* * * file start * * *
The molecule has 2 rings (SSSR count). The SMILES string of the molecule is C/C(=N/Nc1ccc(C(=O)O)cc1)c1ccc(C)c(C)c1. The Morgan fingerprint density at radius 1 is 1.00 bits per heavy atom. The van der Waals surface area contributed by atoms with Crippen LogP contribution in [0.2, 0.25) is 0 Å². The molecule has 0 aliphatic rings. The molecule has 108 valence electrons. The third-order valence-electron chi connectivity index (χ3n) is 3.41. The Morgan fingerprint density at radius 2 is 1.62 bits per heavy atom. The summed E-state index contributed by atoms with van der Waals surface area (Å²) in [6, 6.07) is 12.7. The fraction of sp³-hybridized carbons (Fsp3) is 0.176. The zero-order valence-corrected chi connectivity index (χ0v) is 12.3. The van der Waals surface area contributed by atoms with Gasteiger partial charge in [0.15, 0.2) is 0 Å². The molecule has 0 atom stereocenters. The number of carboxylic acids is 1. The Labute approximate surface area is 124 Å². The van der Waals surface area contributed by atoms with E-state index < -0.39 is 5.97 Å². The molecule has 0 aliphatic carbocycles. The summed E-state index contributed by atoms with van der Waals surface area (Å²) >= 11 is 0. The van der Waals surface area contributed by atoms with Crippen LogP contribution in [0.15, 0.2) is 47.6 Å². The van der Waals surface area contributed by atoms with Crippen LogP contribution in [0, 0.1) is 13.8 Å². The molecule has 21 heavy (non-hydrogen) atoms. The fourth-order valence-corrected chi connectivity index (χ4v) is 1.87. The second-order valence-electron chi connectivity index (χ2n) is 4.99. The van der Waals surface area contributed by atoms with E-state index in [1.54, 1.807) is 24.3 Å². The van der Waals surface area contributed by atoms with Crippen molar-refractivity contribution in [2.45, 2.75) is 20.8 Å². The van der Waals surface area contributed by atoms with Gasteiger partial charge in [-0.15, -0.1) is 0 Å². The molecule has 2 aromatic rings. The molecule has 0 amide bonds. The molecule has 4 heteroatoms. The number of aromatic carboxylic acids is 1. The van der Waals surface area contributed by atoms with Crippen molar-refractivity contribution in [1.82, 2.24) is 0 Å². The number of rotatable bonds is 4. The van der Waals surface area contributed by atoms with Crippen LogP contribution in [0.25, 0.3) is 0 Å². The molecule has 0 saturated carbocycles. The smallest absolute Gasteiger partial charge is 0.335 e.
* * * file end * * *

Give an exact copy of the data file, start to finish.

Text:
The molecule has 2 rings (SSSR count). The SMILES string of the molecule is C/C(=N/Nc1ccc(C(=O)O)cc1)c1ccc(C)c(C)c1. The Morgan fingerprint density at radius 1 is 1.00 bits per heavy atom. The van der Waals surface area contributed by atoms with Crippen LogP contribution in [0.2, 0.25) is 0 Å². The molecule has 0 aliphatic rings. The molecule has 108 valence electrons. The third-order valence-electron chi connectivity index (χ3n) is 3.41. The Morgan fingerprint density at radius 2 is 1.62 bits per heavy atom. The summed E-state index contributed by atoms with van der Waals surface area (Å²) in [6, 6.07) is 12.7. The fraction of sp³-hybridized carbons (Fsp3) is 0.176. The zero-order valence-corrected chi connectivity index (χ0v) is 12.3. The van der Waals surface area contributed by atoms with Gasteiger partial charge in [0.15, 0.2) is 0 Å². The molecule has 0 atom stereocenters. The number of carboxylic acids is 1. The Labute approximate surface area is 124 Å². The van der Waals surface area contributed by atoms with E-state index < -0.39 is 5.97 Å². The molecule has 0 aliphatic carbocycles. The summed E-state index contributed by atoms with van der Waals surface area (Å²) >= 11 is 0. The van der Waals surface area contributed by atoms with Crippen LogP contribution in [0.15, 0.2) is 47.6 Å². The van der Waals surface area contributed by atoms with Crippen LogP contribution in [0, 0.1) is 13.8 Å². The molecule has 21 heavy (non-hydrogen) atoms. The fourth-order valence-corrected chi connectivity index (χ4v) is 1.87. The second-order valence-electron chi connectivity index (χ2n) is 4.99. The van der Waals surface area contributed by atoms with E-state index in [1.54, 1.807) is 24.3 Å². The van der Waals surface area contributed by atoms with Crippen molar-refractivity contribution in [2.45, 2.75) is 20.8 Å². The van der Waals surface area contributed by atoms with Gasteiger partial charge in [-0.15, -0.1) is 0 Å². The molecule has 2 aromatic rings. The molecule has 0 amide bonds. The molecule has 4 heteroatoms. The number of aromatic carboxylic acids is 1. The van der Waals surface area contributed by atoms with Crippen molar-refractivity contribution in [1.82, 2.24) is 0 Å². The number of rotatable bonds is 4. The van der Waals surface area contributed by atoms with Crippen LogP contribution in [0.25, 0.3) is 0 Å². The molecule has 0 saturated carbocycles. The smallest absolute Gasteiger partial charge is 0.335 e.